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67 Years Ago, We Beat The Soviets With Cargo Planes

Berlin Airlift successfully sustained Germans for 15 months and demonstrated the power of airlift

September 30 marks the 67th anniversary of the end of the Berlin Airlift, historically the first major showdown of the Cold War between the Soviet Union and the West.

World War II hand ended in 1945, and the Allies—the United States, the United Kingdom, France and the Soviet Union divided Germany into four occupation zones. The Soviets controlled the eastern portion of Germany, including the city of Berlin. Although isolated in the Soviet sector, the city was also subdivided into occupation zones. Initially, the Soviets Permitted highway and railroad access to the city. Stalin fully intended that Germany would become a part of the Soviet Union and blockaded rail and road access to Berlin, cutting off critical supply lines of food and fuel.

Berliners watch as a C-54 arrives in Berlin in 1948.
Berliners watch as a C-54 arrives in Berlin in 1948.

 

Three air corridors remained open, and in June of 1948, the west initiated “Operation Vittles” (the United States) and “Operation Plainfare” (United Kingdom), delivering food, fuel (coal and gasoline), and other essentials. Russia did not believe the airlift could adequately supply the city of Berlin expecting the city would submit to Soviet rule. The Soviet Union was more focused on its post war recovery, and did not challenge the airlift. Additionally, the western allies were still strong, and had demonstrated the use of nuclear weapons, and the Soviets were not prepared for direct conflict.

The American government, using 1,990 calories as a daily minimum per person and 2 million people in Berlin to feed, set a daily minimum of 1,534 tons of food stuffs including flour, wheat, meat and fish, dehydrated potatoes and vegetables, sugar, salt, coffee and powdered milk. Additionally, for heat and power, 3,475 tons of coal and gasoline were required daily.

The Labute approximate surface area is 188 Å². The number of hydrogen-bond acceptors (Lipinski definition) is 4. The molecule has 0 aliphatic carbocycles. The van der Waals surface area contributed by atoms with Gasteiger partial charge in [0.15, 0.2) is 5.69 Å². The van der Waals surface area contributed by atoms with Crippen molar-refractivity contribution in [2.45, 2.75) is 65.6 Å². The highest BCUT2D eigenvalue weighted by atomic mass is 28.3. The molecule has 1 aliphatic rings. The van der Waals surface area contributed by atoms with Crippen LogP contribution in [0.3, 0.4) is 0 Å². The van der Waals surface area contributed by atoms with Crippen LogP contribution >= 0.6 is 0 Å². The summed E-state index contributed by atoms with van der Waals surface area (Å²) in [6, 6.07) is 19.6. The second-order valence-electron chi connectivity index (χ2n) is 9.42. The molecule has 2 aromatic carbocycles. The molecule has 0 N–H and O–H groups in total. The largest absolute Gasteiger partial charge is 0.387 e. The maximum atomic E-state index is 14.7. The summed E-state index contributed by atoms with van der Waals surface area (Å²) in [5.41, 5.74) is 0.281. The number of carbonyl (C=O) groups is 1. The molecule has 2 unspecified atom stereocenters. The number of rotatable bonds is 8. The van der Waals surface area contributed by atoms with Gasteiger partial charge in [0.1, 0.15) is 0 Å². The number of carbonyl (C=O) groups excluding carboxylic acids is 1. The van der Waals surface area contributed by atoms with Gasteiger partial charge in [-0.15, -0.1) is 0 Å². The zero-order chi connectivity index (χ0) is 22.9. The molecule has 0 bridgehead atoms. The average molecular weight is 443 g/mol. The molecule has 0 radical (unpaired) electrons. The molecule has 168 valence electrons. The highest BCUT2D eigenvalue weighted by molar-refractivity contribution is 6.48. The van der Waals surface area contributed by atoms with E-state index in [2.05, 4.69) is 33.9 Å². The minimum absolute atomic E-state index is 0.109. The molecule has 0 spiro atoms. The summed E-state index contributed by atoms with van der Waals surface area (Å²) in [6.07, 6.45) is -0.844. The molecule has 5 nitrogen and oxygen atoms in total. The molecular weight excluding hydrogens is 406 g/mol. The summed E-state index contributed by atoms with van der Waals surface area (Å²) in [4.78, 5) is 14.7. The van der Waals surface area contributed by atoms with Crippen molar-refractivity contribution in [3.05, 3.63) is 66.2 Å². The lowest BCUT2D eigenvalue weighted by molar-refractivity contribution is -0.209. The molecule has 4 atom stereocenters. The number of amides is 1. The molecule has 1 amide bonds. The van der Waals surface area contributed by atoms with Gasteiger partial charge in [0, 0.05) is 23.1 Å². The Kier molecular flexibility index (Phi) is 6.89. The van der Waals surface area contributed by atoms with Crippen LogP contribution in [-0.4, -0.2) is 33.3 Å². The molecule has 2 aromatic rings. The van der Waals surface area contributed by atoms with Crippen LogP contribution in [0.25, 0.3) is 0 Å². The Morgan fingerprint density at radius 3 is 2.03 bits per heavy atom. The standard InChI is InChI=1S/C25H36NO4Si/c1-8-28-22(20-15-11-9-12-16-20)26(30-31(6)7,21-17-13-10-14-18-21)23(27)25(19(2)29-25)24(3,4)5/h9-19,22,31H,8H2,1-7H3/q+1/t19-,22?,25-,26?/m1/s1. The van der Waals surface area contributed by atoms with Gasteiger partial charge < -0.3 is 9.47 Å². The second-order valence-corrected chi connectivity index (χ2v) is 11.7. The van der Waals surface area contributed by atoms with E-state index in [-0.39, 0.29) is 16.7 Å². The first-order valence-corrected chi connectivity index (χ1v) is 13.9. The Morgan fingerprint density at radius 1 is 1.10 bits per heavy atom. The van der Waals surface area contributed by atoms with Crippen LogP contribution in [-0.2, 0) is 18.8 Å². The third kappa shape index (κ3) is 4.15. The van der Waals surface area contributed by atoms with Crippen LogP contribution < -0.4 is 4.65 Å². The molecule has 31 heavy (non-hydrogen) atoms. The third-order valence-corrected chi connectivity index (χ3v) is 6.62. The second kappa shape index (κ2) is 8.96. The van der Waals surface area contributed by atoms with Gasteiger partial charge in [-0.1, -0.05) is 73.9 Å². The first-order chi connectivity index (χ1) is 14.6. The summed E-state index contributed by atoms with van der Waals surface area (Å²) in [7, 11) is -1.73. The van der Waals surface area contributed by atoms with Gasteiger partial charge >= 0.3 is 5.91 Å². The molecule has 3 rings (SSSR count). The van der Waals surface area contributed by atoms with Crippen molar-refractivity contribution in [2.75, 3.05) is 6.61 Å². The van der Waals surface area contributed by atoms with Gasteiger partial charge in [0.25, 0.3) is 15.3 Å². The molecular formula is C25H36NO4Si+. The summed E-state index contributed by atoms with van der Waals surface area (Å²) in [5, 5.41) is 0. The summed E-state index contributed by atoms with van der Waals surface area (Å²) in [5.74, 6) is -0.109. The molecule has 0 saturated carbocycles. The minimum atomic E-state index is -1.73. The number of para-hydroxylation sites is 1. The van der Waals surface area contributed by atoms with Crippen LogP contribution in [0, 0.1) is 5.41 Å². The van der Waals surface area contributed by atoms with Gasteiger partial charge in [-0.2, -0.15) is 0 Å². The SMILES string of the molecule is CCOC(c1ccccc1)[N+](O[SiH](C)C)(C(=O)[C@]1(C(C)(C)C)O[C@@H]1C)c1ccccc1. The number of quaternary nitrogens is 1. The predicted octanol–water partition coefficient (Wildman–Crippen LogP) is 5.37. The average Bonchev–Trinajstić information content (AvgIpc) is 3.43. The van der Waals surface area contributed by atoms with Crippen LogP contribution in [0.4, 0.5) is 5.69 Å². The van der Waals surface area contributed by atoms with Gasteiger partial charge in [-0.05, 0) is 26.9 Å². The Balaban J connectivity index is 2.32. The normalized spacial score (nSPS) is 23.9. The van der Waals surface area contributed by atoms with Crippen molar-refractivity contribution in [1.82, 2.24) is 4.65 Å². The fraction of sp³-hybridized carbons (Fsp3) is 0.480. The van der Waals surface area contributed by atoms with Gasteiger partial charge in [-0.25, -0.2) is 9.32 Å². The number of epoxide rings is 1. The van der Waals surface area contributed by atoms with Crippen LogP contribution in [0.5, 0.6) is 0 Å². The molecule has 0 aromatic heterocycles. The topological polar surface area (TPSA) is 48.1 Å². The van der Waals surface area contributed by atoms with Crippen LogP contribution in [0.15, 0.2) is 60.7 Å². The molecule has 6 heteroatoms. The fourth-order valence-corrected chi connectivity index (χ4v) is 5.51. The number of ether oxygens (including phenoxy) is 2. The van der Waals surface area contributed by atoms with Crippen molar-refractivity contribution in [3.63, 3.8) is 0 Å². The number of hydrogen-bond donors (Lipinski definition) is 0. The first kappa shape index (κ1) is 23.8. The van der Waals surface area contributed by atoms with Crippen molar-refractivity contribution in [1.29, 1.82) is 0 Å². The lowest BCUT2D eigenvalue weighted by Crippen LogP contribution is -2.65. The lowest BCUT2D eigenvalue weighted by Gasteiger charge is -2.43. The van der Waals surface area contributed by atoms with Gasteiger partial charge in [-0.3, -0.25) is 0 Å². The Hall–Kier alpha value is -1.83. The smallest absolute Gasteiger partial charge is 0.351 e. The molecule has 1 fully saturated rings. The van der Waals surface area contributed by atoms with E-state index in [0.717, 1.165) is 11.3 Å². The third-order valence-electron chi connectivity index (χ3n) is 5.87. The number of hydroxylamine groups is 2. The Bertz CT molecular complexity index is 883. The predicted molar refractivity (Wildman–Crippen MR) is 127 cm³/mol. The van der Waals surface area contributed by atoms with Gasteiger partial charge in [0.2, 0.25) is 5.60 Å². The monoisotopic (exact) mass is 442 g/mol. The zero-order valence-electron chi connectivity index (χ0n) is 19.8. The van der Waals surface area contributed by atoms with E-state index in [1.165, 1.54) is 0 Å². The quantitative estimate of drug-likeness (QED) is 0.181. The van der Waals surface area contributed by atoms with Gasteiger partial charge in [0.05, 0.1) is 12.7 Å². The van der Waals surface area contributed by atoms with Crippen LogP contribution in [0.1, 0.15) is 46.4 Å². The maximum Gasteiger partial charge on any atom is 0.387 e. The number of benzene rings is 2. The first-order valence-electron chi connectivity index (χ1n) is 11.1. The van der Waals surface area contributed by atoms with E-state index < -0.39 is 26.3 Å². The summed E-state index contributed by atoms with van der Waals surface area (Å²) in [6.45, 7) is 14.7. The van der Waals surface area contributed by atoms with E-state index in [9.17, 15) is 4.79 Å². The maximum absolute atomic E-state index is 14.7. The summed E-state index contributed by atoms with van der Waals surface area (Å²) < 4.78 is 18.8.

The U.S. began the airlift with C-47 (DC-3) aircraft and then added C-54 (Douglas DC-4s). Because of the steeply angled floor of the tail-wheeled C-47, however, it took up to 30 minutes to unload a C-47, while a C-54 could be unloaded in as little as ten minutes. Several airports were limited to C-54 aircraft, which further accelerated the flow of supplies. Many other aircraft were also used, including Sunderland flying boats landing

spiritoffreedom1
The Spirit of Freedom, A C-54 operated by the Berlin Airlift Museum

The high volume of aircraft arriving in Berlin created significant traffic flow challenges, but by the end of the first year, aircraft were landing somewhere at Berlin airports every thirty seconds.

The high volume of aircraft operations and limited air traffic control created a hazardous operating environment. There were accidents, especially when poor weather caused landing accidents and the danger of midair collisions.

The Soviet blockade of Berlin ended in May of 1949, but airlift flights continued to allow the city to build up a reserve of supplies. Finally, the Berlin Airlift was officially ended on September 30, 1949.

The last Berlin Airlift flight showing the total tonnage delivered to Berlin during the airlift.

The Berlin Airlift officially ended on 30 September 1949, after fifteen months. In total the USA and United Kingdom delivered 17,835,727 tons, nearly two-thirds of which was coal, on 278,228 flights to Berlin. The Berlin Airlift aircraft flew more than 92 million miles in the process, almost the distance to the sun. At the height of the Airlift, one plane reached West Berlin every thirty seconds.

Note there is a documentary video at:

https://en.wikipedia.org/wiki/File:Berlin_airlift.ogv (British production)

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